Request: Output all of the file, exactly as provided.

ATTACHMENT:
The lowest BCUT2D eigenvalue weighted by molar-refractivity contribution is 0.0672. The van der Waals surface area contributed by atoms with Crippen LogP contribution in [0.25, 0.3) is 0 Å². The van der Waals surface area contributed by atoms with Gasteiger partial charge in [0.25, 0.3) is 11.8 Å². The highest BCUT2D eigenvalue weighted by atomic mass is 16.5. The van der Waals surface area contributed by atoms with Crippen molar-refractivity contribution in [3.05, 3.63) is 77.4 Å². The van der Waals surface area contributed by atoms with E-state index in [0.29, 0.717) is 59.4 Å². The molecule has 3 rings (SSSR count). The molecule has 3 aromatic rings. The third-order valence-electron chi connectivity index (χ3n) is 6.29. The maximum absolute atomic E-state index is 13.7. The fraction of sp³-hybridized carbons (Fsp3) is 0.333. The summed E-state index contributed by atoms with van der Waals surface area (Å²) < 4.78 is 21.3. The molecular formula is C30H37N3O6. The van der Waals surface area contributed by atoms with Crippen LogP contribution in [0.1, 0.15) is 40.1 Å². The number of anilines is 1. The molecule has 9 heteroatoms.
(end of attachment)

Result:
The lowest BCUT2D eigenvalue weighted by molar-refractivity contribution is 0.0672. The van der Waals surface area contributed by atoms with Crippen LogP contribution in [0.25, 0.3) is 0 Å². The van der Waals surface area contributed by atoms with Gasteiger partial charge in [0.25, 0.3) is 11.8 Å². The highest BCUT2D eigenvalue weighted by atomic mass is 16.5. The van der Waals surface area contributed by atoms with Crippen molar-refractivity contribution in [3.05, 3.63) is 77.4 Å². The van der Waals surface area contributed by atoms with E-state index in [0.29, 0.717) is 59.4 Å². The molecule has 3 rings (SSSR count). The molecule has 3 aromatic rings. The third-order valence-electron chi connectivity index (χ3n) is 6.29. The maximum absolute atomic E-state index is 13.7. The fraction of sp³-hybridized carbons (Fsp3) is 0.333. The summed E-state index contributed by atoms with van der Waals surface area (Å²) < 4.78 is 21.3. The molecular formula is C30H37N3O6. The van der Waals surface area contributed by atoms with Crippen LogP contribution in [0.1, 0.15) is 40.1 Å². The number of anilines is 1. The molecule has 9 heteroatoms.